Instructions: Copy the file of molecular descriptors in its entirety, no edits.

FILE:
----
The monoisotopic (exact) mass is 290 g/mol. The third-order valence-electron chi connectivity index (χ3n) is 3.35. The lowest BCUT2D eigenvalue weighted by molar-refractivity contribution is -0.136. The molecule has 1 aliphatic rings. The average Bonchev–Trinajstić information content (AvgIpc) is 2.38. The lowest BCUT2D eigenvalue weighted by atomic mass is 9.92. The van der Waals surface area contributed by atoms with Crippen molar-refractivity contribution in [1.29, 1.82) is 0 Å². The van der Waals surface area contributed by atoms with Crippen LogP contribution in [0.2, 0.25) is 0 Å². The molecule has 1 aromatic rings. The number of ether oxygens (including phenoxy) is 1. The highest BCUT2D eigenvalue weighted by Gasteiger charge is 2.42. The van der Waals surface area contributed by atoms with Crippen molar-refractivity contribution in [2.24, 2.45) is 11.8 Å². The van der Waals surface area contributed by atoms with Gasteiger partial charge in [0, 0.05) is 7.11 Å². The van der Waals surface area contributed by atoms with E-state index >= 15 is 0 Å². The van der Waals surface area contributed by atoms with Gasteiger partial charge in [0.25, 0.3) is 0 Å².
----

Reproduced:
The monoisotopic (exact) mass is 290 g/mol. The third-order valence-electron chi connectivity index (χ3n) is 3.35. The lowest BCUT2D eigenvalue weighted by molar-refractivity contribution is -0.136. The molecule has 1 aliphatic rings. The average Bonchev–Trinajstić information content (AvgIpc) is 2.38. The lowest BCUT2D eigenvalue weighted by atomic mass is 9.92. The van der Waals surface area contributed by atoms with Crippen molar-refractivity contribution in [1.29, 1.82) is 0 Å². The van der Waals surface area contributed by atoms with Crippen LogP contribution in [0.2, 0.25) is 0 Å². The molecule has 1 aromatic rings. The number of ether oxygens (including phenoxy) is 1. The highest BCUT2D eigenvalue weighted by Gasteiger charge is 2.42. The van der Waals surface area contributed by atoms with Crippen molar-refractivity contribution in [2.24, 2.45) is 11.8 Å². The van der Waals surface area contributed by atoms with Gasteiger partial charge in [0, 0.05) is 7.11 Å². The van der Waals surface area contributed by atoms with E-state index >= 15 is 0 Å². The van der Waals surface area contributed by atoms with Gasteiger partial charge in [0.25, 0.3) is 0 Å².